Creating a customer service knowledge base

A customer service knowledge base also makes it easier for support staff to keep up with the increasing number of facts about products they support, so they can resolve information requests quickly. Teams of subject-matter experts work together to create a knowledge base, and over time, the local or online knowledge base becomes greater than any one person could have created. One customer service agent may begin with a solution to a problem, but as other people collect more examples, the customer service team accumulates a broader understanding of all the problem's characteristics.

Creating an IT knowledge base

An IT knowledge base is no longer the contribution of one person and their experiences, but of several people. It becomes a "living" resource and continues to change and evolve. The IT help desk staff are more likely to find the solutions that are current, if the knowledge management process ensures that knowledge is maintained in an ongoing basis. Senior leaders should make sure to encourage the building of a help desk knowledge base.

Build an IT knowledge base to increase morale and job satisfaction

Higher levels of customer service staff may not need to use the IT knowledge base themselves, but they also benefit from it. Level 2 and 3 staff members don't feel challenged when they must address the same problems repeatedly, and they may decide to leave the support group to move into more interesting roles. When they create a knowledge base that the frontline staff can use, level 1 support won't need to escalate as many questions or problems to higher support levels.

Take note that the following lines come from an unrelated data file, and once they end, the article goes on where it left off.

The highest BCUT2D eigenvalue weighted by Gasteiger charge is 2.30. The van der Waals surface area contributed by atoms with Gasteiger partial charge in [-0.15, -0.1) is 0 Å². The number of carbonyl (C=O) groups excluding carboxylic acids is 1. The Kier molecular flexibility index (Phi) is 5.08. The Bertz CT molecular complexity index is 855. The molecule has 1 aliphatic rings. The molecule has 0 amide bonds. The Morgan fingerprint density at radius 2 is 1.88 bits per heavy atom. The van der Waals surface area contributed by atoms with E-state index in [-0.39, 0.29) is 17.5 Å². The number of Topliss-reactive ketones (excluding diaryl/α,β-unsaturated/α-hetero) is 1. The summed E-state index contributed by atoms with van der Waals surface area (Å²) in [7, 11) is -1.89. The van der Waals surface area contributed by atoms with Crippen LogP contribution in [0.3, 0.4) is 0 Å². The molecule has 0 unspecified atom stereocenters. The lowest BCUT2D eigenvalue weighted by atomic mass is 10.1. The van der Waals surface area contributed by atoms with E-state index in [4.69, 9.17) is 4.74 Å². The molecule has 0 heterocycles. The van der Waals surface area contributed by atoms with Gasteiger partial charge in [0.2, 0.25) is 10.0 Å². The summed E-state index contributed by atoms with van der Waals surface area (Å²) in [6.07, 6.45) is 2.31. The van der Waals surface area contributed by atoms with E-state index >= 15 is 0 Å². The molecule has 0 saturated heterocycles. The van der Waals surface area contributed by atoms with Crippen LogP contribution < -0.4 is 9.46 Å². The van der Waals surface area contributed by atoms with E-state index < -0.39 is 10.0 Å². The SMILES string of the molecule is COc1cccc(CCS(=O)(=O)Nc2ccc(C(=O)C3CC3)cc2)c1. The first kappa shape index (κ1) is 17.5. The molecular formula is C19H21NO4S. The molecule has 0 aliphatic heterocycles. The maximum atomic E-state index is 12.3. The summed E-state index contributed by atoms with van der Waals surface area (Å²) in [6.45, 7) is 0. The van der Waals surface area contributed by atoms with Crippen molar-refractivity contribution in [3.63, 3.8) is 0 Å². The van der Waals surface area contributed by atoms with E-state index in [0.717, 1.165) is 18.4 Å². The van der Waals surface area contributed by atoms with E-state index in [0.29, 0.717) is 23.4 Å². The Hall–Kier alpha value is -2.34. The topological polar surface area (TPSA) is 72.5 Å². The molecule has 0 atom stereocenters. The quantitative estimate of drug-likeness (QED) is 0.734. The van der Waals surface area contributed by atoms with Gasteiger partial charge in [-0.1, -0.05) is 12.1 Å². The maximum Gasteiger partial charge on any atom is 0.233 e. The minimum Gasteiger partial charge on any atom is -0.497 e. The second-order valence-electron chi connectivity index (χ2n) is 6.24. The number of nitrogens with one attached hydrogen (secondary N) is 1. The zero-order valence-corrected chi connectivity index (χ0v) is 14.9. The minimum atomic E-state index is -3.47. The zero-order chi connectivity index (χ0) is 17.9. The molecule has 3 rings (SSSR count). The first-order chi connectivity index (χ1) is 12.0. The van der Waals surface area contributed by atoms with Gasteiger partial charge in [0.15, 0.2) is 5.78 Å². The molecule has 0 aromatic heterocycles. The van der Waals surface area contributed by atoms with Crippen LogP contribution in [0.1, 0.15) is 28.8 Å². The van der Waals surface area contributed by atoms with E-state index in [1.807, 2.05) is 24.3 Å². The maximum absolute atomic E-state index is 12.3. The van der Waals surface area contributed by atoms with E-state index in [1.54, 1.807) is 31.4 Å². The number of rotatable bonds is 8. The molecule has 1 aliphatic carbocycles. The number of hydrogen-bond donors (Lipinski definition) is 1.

Create a customer service knowledge base to decrease support costs

Using a customer service knowledge base will help decrease the number of escalated calls. Level 2 resources are then free to handle more complex problems and projects. Their value increases, and they remain with a company and with a customer support group longer. This also helps the support group decrease costs — the percentage of calls resolved on the first call can increase. Higher-level support staff can be scheduled to work on projects to address systemic problems that can lower call volume even more.

Create an FAQ to supplement an IT knowledge base